HEMPSTEAD, N.Y. — Mike Volonakis is getting a first-hand look at the often slow, methodical workings of the justice system. He was arraigned Monday - 14 months after he was arrested for allegedly committing a racially motivated hostile act toward one of a black salesman at a Long Island cat dealership. Volonakis, then a manager at the dealership, allegedly pointed a gun at Marc Jean's head and asked him if it looked familiar. “That situation traumatized me in some ways,” said Jean.
FLUSHING, Queens — One of the men who died Monday when a city bus and a charter bus collided in Queens was killed after a spur of the moment decision to walk to work. Henry Wdowiak, a 68-year-old building maintenance worker, usually took the bus and train to work, but his decision to walk to work Monday put him in the wrong place at the wrong time Monday morning. He was pinned by one of the buses and his wife – Halina Kurpiewska – now has the grim task of planning for her husband’s funeral.
In the drug game, history just keeps repeating itself. Drug dealers, this time in the Washington Heights section of Manhattan, are still getting creative when it comes to naming heroin. But local and federal drug enforcement agents say “Sin City”, to “Stink Face, “Black Rain” — and the other seemingly harmless nicknames now mask a much more potent drug – heroin, laced with fentanyl.
Muck Rack makes it simple to find people, tweets, or articles that mention any name, keyword, company, hashtag etc. We've compiled this guide to help you make the most of your search.
Selecting a term
Start searching tweets, articles from media outlets, articles mentioned in tweets, journalists'
names, titles and bios with some suggested searches:
Companies or Topics (e.g. iPhone, Microsoft)
Phrases (e.g. "cloud computing") — use quotes to keep the terms together
Twitter handles (e.g. @username) — returns those who have mentioned or replied to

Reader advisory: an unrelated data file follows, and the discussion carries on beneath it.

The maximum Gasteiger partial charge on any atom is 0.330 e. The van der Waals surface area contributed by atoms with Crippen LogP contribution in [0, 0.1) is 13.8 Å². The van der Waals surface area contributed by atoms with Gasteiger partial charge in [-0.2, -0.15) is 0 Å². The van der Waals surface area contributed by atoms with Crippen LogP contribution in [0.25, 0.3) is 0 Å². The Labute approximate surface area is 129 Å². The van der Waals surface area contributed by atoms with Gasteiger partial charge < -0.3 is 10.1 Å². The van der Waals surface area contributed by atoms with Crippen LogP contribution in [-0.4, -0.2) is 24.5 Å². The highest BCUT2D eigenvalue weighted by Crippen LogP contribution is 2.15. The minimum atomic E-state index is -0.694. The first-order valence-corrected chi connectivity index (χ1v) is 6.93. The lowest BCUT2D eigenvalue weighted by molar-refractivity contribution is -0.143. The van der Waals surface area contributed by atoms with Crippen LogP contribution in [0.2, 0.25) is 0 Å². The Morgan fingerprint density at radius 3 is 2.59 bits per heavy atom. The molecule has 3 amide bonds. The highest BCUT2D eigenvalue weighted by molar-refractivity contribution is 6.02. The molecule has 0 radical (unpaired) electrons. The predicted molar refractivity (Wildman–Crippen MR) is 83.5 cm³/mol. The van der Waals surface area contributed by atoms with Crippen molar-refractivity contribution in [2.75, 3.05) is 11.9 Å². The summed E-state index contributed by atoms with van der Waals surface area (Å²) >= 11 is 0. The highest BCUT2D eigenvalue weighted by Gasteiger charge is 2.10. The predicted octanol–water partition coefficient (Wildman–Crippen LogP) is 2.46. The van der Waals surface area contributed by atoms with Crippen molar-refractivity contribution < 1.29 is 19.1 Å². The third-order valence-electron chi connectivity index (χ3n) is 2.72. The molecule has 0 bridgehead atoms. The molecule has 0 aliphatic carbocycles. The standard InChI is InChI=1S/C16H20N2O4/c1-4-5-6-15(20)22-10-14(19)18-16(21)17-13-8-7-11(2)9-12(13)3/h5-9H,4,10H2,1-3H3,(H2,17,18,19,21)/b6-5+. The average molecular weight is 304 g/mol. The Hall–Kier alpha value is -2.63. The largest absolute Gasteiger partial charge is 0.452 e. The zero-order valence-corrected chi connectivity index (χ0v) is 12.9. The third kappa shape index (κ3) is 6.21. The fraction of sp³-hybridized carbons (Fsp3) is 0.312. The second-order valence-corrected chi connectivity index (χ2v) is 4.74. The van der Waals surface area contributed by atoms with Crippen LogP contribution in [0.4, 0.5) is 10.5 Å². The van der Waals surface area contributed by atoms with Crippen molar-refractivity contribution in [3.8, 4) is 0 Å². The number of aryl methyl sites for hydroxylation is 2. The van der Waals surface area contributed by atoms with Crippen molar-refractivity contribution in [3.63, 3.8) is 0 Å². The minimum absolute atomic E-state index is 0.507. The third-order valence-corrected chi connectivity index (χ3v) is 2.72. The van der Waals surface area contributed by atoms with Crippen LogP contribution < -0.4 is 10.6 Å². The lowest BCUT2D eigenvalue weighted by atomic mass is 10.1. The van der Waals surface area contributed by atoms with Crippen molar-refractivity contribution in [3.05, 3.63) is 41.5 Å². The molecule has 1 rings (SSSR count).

Names (e.g. "David Pogue")
Hashtags (e.g. #sxsw, #london2012)
Bio details (e.g. vegan, Olympics, father)
Muck Rack's Advanced Search allows for many boolean operators.
Find results that mention multiple specified terms, use AND or
+. For example, ensure each result contains both Elon Musk and Mark Zuckerberg by
searching Obama AND Romney or Obama + Romney.
Use the operators OR or , to broaden your search when you'd like either of
multiple terms to appear in results. (This is the default behavior of our search when no operators
are used.) For example, search for democrat OR republican to find results that refer to
Democrats and/or Republicans.
Use NOT or - to subtract results from your search. For
example, searching Disney will yield results about the Walt Disney Company as well as Walt Disney
World Resort. To exclude mentions of Disney World, search for Disney -World or Disney
When using one of these operators with a phrase, enclose it in quotation marks. For example, you can
find results about smartphones excluding Apple's iPhone 4S by searching smartphone -"iPhone
Exact case matching or punctuation
If you're searching for a brand name or keyword that relies on specific punctuation marks or capitalization, you can
find results that match your exact query by adding matchcase: before the keyword you're searching for, like matchcase:E*TRADE .
Use parentheses to separate multiple
boolean phrases. For example, to find journalists talking about having fun in Disney World or
Disneyland, search for ("disney world" OR disneyland) AND fun.
An asterisk can be used to search for any variation of a root word truncated by the asterisk. For example, searching for admin* will return results for administrator, administration, administer, administered, etc.
A near operator is an AND operator where you can control the distance between the words. You can vary the distance the near operation uses by adding a forward slash and number (between 0-99) such as strawberries NEAR/10 "whipped cream", which means the strawberries must exist within 10 words of "whipped cream".